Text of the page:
I have friends who work locally with the marine safety division as well as the police, and they don’t want to be closing the beaches, they are surfers too… and I also don’t want to put their jobs in jeopardy by acting out against them and forcing their hands to take action… there is a way to work with law enforcement to find a happy medium. 

Lots of logistical factors here, but in theory it could work, and given other cities follow suit, it will be less crowded for the places that are still currently open for surfing—HB, Newport, Dana.

Yeah…that’s the tough part, right? It’s like if one beach is open, they almost all have to be open—otherwise you’ll have a full bottleneck of surfers at one spot, which is contrary to the goal of social distancing.

On another note, and not to be Debbie Downer here, but isn’t there part of this that just comes from our American entitlement? As the country with the largest number of covid cases and deaths around the world, do you think it’s reasonable for surfers to ask for these exceptions when places like Europe have been properly locked down for an entire month?

I’ve actually thought about this exact question quite extensively over the last few days. Because you are right, we could have it so much worse here… if you want to jump in the car, get out of the house and make some effort you can still get in the water and surf a wave. So many, like those in Europe, are not able to do that. 

From an American standpoint, we are seeing everyday freedoms that we are so used to, being completely stripped—not just limited—which is where the lines get blurry in regards to a ‘democracy’. There are so many perspectives and statistics here, that are beyond my education level to argue in favor or against. 

Ultimately, I think it’s ok to ask for exceptions, so long as we are being conscious of the health of others around us and that those exceptions’ rewards outweigh the risks. 

There are definitely bigger problems that need solving than opening the beaches, and it is important for all of us to do our part in preventing the spread. This is just something directly affecting my close community.

And to your question regarding beach openings being “all or nothing”, I tend to agree.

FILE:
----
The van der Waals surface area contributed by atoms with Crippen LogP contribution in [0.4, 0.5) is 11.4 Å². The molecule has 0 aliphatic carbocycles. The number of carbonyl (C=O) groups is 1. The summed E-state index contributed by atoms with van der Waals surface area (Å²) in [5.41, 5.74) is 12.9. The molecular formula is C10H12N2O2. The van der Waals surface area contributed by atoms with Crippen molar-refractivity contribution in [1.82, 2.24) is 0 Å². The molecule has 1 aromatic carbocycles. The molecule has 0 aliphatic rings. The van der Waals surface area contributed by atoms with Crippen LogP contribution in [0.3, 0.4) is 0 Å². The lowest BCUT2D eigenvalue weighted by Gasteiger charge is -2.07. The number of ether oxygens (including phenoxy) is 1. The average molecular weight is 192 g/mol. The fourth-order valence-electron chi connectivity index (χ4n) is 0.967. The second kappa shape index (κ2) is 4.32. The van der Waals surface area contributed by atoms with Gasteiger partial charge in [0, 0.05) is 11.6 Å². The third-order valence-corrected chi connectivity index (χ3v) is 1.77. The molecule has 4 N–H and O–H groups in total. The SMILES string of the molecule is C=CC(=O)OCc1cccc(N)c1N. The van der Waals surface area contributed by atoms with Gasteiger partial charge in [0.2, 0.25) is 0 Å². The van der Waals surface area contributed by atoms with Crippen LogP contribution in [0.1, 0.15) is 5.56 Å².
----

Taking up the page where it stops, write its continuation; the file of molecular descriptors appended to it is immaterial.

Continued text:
Of course it would be great to have your local break open for just your friends and fellow community members. I think as surfers we all selfishly wish for that—I can’t say I haven’t thought about it—but that’s just not going to happen. And as a traveling surfer, it is never that fun to deal with hardcore locals, so it’s important to be welcoming. 

Well put! Now, when you’re not fighting the power, what have you been doing with your downtime?

[Laughs] no fighting here! Just trying to find a happy medium… 

The last few weeks I’ve actually taken on some extra units at school… figured it’s a good time to get that done. I’m two semesters away from finishing my Bachelors’ in healthcare management at NorthEastern University (online). I’m looking forward to having that wrapped up. 

I won’t lie, I’ve been dawn-patrolling to avoid crowds and getting a few fun waves to keep my sanity. I’m doing my best to adhere to the rules. 

I also have just been spending tons of time with my family and girlfriend. It has been really enjoyable to be home and have quality time with everyone… family dinners, lots of card games! Staying healthy!

Do you still live at home, and does your girlfriend live there too?
Right now we’re both still living at home, traveling as much as I did it wasn’t making sense to pay rent and not be there, we figured it better to save, see if the housing market drops and put a down payment on something in the near future!

Ohhh so when’s the wedding?!
[Laughs] as soon as we can afford that one too. 

What are your three lock-down food essentials?
Coffee, bananas, Løs Sundays tequila. It’s a healthy balance of caffeine, potassium, and alcohol.

What are three non-edible items that you couldn’t quarantine without?
My computer, my dogs, and my car!

What’s your daily screen time?
Today’s screen time is four hours and 27 minutes—that’s embarrassing [laughs].

Don’t worry, mine’s in the fives. Anyways, thanks Kevin. This has been elucidating, to say the least!
No worries! Also, I’d be like to include a thanks to all the first responders out there for doing what they do and being on the front lines of current world events. They rule and are much appreciated.

If you live in San Clemente and the movement to re-open the beaches is indeed successful, you can thank Kevin with a wave of his choice (probably a Lowers left). If you don’t live in San Clemente, feel free to use Kevin’s simple but heroic actions as a blueprint for softening your own town’s rules.